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The Q&A: Jennifer Ransom Rice

In this week’s Q&A, we interview Jennifer Ransom Rice, the executive director of the Texas Cultural Trust.

Jennifer Ransom Rice is the executive director of the Texas Cultural Trust.

With each issue, Trib+Edu brings you an interview with experts on issues related to public education. Here is this week's subject:

Jennifer Ransom Rice is the executive director of the Texas Cultural Trust, which recently launched, a website that includes data and information on access to arts education in all Texas public school districts.

Editor's note: This interview has been edited for length and clarity.

Trib+Edu: Can you briefly describe what is and how it came about?

Jennifer Ransom Rice: ArtCanTexas is an interactive map where parents, teachers and Texans can click on their school district, pull down a profile on their home district and see how it measures up compared to other districts around the state. We look at three indicators: The number of certified fine arts teachers in a district, the number of fine arts courses offered and student enrollment in fine arts courses. The purpose of the website is to give Texans a snapshot of art access across our state.

This all came about after our 2015 report, which looked at the impact of art on students’ education and performance. We had some amazing data that came out of that. We found that students enrolled in more art courses scored 15 percent higher on standardized tests, they’re half as likely to drop out and they attend, on average, two additional weeks of school per year. This begs the question though: Is every student getting equal access to that kind of education and those benefits?

Trib+Edu: What were some of the results from the 2015 report?

Rice: I think it showed the impact of the arts on student education and student performance. It shows that the arts helped kids not only stay enrolled in schools, but engaged in school. Ray Benson [the musician] always talks about how the arts are the only reason he stayed in school.

He’s an example that went on to become a professional musician and Grammy-award winning artist, but there are many [students] who, for whatever reason, just can’t get into their groove in school. However, they may be in a band or in theatre, and that’s the one thing that keeps them showing up every day.

All it takes is one thing. Art can be anything from their complete passion in life to just being that hook that gets them in the door and learning everything else while they’re there.

Trib+Edu: What can people learn from that?

Rice: I think the biggest takeaway is that the arts can help every student succeed, not just the student who wants to go on and become an artist, musician or actor. The arts expand your mind, they help with creative problem solving and strategic thinking, they teach perseverance and they teach self-confidence. Students learn so many things that they’ll need in order to succeed in their careers and leadership roles.   

I say all the time that my personal story is I danced ballet for 20 years. I was never going to become a dancer — I’d like to have — but I can now stand in front of an audience and speak or command a boardroom and speak because of the self-confidence that dance gave me.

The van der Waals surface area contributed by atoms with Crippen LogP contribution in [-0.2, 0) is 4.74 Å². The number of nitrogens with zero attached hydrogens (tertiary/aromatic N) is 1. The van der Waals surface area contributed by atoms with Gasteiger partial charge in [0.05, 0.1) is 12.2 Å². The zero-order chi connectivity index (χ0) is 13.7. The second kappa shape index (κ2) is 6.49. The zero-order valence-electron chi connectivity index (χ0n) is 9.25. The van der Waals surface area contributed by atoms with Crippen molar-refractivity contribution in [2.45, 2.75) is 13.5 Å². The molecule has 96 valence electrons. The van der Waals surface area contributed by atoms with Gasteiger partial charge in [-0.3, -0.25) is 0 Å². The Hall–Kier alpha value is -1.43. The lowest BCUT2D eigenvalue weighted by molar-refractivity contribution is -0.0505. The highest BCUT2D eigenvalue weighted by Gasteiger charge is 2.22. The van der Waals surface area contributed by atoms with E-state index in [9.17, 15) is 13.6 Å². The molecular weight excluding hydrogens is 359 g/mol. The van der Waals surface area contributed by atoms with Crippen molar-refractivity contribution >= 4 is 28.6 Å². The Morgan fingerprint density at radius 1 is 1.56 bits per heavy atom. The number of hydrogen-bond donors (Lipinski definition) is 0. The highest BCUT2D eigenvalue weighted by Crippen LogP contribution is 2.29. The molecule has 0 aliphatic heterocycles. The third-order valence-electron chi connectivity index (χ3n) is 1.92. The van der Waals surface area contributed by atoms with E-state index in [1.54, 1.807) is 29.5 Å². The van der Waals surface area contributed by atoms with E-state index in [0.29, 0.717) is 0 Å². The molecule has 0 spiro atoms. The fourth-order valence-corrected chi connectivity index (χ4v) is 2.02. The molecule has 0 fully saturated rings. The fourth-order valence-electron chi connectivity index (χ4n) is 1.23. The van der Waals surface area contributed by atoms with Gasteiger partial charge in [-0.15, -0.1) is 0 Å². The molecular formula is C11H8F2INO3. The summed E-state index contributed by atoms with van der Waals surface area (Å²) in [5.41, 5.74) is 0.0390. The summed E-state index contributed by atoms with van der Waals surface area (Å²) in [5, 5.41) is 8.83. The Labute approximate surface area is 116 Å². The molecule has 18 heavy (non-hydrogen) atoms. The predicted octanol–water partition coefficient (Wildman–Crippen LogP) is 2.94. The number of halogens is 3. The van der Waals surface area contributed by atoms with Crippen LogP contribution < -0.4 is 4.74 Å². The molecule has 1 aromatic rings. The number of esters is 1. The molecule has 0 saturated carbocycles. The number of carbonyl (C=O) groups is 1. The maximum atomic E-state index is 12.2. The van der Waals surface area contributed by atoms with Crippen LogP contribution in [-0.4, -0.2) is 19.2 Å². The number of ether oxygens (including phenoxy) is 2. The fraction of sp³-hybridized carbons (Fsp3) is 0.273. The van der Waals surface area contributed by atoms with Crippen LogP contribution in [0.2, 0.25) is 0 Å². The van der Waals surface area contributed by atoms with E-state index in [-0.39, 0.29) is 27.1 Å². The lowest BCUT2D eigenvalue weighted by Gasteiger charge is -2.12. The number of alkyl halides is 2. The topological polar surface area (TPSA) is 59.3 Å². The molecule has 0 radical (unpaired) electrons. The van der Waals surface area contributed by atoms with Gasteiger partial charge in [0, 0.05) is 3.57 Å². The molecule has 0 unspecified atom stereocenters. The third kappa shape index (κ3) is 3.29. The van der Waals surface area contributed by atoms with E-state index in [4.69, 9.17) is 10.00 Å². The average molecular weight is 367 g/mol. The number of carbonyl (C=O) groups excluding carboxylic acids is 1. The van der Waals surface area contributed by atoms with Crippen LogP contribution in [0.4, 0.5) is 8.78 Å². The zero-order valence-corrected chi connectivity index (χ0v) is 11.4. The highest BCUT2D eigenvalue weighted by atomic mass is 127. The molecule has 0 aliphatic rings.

Trib+Edu: Why do you think participation in arts programs has such a profound impact on kids?

Rice: We found this in our Art and Digital Literacy curriculum. When I’ve done visits to classrooms that implemented our courses, we ask the question, “What do you like best about this class?” The resounding answer has been that students like to work alongside their classmates, and not sit passively listening to a teacher. Students like to be creative and drive the course.

I think that the collaboration, teamwork and project-based learning that the arts bring about so often is a real benefit for a lot of kids. Every other classroom you go in has kids sitting in straight lines just listening to somebody talk. This is an opportunity for them to collaborate, to talk back and to lead the discussions and projects.

I also think that kids like being a part of something. It’s so important for kids to feel like they’re part of a community. That keeps them coming back and being engaged as much as anything else.

Trib+Edu: What can Texas schools do to increase art education? 

Rice: The easy answer is to increase funding, but everyone I know is fighting for the same piece of the pie. Unfortunately, it looks like we’re in a legislative environment where no one is going to get any more pie. We would love for school districts to prioritize art education more than they do currently. A lot of school districts do, but some don’t as much.

Beyond extra funding, there’s so many great examples. Austin ISD and Houston ISD have engaged in partnerships with nonprofits. So when a school district maybe can’t afford arts education, they partner with a nonprofit organization who can bring in that programming.

The Trust would also like to promote our curriculum on Art and Digital Literacy. It’s a free course available to every Texas school and it bridges the arts and technology by teaching fine arts in a digital format. More and more schools are signing up every day, but that’s just one example that’s a free resource that we would love to see schools take advantage of.

The problem becomes scheduling. It’s always difficult to fit everything into a school day that everyone wants you to fit in. I’d like to say that the answer isn’t just money, but probably the most important answer is money.

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